Who is responsible for defective design under Texas law? The contractor, under the Lonergan case? The owner, under the Spearin case? A recent Fifth Circuit decision suggests that, in some cases, this may be the wrong question when design responsibility is disputed. The appellate court recently remanded a specific case back to the district court to determine whether the contractor or owner breached an implied duty to cooperate in discovering defects in design and subsequently pricing the change required to correct the problem.
INET won a competitive bid to provide rooftop air conditioning units (“Units”) to passenger jetways at Terminal E of the Dallas/Fort Worth (DFW) airport. By submitting its bid, INET certified that it had satisfied itself with respect to plans and specifications. The Units were to use “30% ethelyne glycol/water” (“EG Water”) supplied by DFW. INET also agreed to provide schematic drawings and the required components for a fully operational control sequence that would “provide auto defrost of the coils” within the rooftop units, through which the EG Water would cycle. At the pre-construction meeting, INET expressed a concern that the Units might not function properly with the EG Water, suggesting that the EG Water’s sub-freezing temperature might cause ice buildup on the coils and prevent their proper operation. After INET received no response, it resubmitted the concern in two separate RFI’s.
The contractor, owner and designer conducted “extensive discussions” about the problem and prepared at least two proposals to modify the control sequence program and the piping design. However, the parties never reached agreement on the pricing of the proposals or how to proceed. After the substantial completion date passed, DFW notified INET that DFW would begin to assess liquidated damages, since the rooftop units were not completed. DFW then made a claim against INET’s performance bond and completed the work with a different contractor. A dispute ensued about whether the contract had been terminated or abandoned, and a federal lawsuit resulted.
The district court granted INET summary judgment, determining that DFW had breached the contract by supplying defective plans and specifications. On appeal, the Fifth Circuit reversed the district court’s decision. Although the court stated that it was not disputed that the plans and specifications were defective, it expressed uncertainty about whether DFW had accepted all of the risk of defective design. The Court referenced contract clauses allocating responsibility for correct design to DFW, while also noting provisions requiring INET to carefully review plans and specifications, design a control sequence to defrost the coils and assume responsibility to make the system function properly.
Texas construction lawyers have long debated whether such a case should be controlled byLonergan (a 1907 Texas Supreme Court case holding that the contractor is responsible for defective design) or Spearin (a 1918 U.S. Supreme Court case holding that an owner impliedly warrants the adequacy of design). In INET, however, the Fifth Circuit focused on contract language requiring the contractor to determine if there were any defects in the design that would require INET to submit a change order to the Owner in order to resolve any such defects once discovered. The Court found that after a defect was reported, the parties had a duty to work together to come up with an acceptable solution and a price for the change order. The Court stated further that a party’s failure to cooperate in this process would be a material breach of contract. Because the appellate court could not tell from the record which party had breached this duty to cooperate first, it remanded the case to the district court, directing the trial court to determine who breached first.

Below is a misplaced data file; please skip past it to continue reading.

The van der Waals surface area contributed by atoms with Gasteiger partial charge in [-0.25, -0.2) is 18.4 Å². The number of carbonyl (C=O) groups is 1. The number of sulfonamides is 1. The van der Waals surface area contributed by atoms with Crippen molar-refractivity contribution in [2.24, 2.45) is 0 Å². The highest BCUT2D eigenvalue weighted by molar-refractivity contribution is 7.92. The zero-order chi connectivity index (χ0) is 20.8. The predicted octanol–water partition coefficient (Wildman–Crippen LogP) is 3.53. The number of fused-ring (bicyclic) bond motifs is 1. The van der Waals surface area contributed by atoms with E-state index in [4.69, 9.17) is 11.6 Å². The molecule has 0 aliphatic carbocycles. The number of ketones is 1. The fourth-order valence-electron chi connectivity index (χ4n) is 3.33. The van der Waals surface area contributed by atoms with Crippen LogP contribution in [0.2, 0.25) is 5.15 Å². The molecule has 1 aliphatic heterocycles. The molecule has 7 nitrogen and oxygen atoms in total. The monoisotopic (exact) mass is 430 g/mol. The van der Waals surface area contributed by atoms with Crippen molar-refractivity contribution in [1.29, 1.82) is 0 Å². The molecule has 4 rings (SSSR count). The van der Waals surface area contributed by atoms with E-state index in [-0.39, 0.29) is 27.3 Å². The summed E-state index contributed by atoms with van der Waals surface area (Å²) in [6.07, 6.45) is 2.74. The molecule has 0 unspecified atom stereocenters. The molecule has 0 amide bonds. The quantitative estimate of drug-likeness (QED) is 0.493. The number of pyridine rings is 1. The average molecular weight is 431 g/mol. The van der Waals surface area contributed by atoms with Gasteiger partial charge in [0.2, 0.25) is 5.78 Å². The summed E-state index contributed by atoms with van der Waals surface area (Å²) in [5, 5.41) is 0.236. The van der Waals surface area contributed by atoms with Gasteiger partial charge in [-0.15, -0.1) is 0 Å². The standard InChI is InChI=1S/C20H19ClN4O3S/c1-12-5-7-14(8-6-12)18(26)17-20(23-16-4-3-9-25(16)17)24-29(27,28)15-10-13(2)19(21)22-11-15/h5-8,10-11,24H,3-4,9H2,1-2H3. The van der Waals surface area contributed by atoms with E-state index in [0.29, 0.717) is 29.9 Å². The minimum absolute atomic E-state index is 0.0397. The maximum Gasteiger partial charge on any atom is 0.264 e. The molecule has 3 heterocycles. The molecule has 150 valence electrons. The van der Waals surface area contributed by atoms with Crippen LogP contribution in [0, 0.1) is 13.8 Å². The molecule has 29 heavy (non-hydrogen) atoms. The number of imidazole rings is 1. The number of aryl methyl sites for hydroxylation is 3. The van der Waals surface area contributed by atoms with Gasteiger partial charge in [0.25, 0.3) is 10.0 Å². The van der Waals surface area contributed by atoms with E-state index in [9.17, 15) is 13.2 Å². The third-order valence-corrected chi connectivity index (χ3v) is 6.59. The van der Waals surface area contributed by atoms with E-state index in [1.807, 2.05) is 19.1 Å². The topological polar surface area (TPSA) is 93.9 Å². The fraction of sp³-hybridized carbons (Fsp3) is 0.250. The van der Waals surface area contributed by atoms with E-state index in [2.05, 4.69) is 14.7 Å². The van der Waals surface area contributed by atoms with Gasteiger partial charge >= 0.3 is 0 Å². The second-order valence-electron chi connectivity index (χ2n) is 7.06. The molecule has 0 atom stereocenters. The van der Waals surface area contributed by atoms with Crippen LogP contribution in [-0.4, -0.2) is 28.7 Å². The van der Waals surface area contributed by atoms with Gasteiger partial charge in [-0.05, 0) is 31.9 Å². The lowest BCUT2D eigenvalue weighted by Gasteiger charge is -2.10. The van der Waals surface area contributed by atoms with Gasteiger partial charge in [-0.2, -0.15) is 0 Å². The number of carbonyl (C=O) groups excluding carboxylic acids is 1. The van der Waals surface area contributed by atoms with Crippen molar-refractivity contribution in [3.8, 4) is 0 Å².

The INET opinion offers a welcome respite from the debate about whether Lonergan or Spearinrepresents Texas law. It recognizes that defective design requires modifying the contract, which, in turn, demands a change order (or at least a written directive as to how to proceed). The contract required INET to bring defective design to the owner’s attention, particularly since INET, by contract, could not depart from plans and specifications without DFW’s written authorization. In short, instead of focusing on which party was responsible for the overall design, the Fifth Circuit focused on the parties’ attempts (or failures) to resolve disputes on how to deal with the design defects.
Texas contractors - and for that matter contractors elsewhere where Spearin is better respected - are still well-advised to ask the owner to warrant the adequacy of plans and specifications, and to reject attempts to shift design responsibility away from the design professional and owner to the contractor. But INET goes further, warning Texas contractors to identify problems with design quickly, and to follow contract procedures for reporting any such defects to the owner and/or designer (for example following ConsensusDocs 200, ¶ 3.3.2 or AIA A 201 § 3.2.2). The contractor should take one further step, requesting or even suggesting a possible solution for consideration by appropriate designers. And the contractor should cooperate with the project team in finding and pricing any necessary changes to the original design. The key factor is that contractors have a duty to and should always reasonably take documented steps to cooperate in fixing a known design problem. The first party that fails to cooperate may be breaching the contract and ultimately may be liable for damages.
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